The Latest Science on Happiness
If you're a cheery person, you may have your DNA to thank. Researchers from the London School of Economics and Political Science found that people tend to be more satisfied with their lives if they possess a version of the 5-HTT gene that is more efficient at transporting the mood-boosting neurotransmitter serotonin.
Making joy a goal may not be the best idea. According to a study in the journal Emotion, women who place a high premium on happiness tend to be more depressed, perhaps because they feel disappointed with their failure to meet their high standards.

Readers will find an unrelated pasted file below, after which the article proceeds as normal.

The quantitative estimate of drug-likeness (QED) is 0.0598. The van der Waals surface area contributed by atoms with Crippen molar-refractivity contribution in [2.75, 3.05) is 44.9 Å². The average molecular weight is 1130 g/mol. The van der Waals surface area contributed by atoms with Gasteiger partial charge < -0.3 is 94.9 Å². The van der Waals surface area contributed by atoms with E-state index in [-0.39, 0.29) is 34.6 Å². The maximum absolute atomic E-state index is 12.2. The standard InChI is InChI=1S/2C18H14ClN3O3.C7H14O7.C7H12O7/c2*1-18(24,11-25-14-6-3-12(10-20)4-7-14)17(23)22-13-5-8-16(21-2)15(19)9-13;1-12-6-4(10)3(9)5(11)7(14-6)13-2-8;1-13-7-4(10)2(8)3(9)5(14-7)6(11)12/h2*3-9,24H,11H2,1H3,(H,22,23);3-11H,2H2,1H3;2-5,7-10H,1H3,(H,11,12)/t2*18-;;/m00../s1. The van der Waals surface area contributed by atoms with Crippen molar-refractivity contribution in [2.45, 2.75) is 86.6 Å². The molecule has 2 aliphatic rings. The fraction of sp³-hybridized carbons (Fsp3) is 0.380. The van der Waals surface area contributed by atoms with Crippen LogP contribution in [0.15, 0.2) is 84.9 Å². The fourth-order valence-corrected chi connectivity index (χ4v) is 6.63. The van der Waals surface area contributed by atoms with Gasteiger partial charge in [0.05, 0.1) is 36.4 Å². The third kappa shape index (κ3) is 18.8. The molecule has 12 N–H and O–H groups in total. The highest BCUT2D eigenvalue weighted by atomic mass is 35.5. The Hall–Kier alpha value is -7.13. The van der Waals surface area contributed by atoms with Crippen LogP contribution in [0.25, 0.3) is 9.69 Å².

A rigorous review in the Journal of Alternative and Complementary Medicine showed that for depressed people, finding contentment may be as simple as doing nice things: "Positive activity interventions"—such as performing acts of kindness, counting one's blessings, and writing letters of gratitude—reversed apathy, stimulated the brain's pleasure circuits, and restored happiness.
From the November 2011 issue of O, The Oprah Magazine.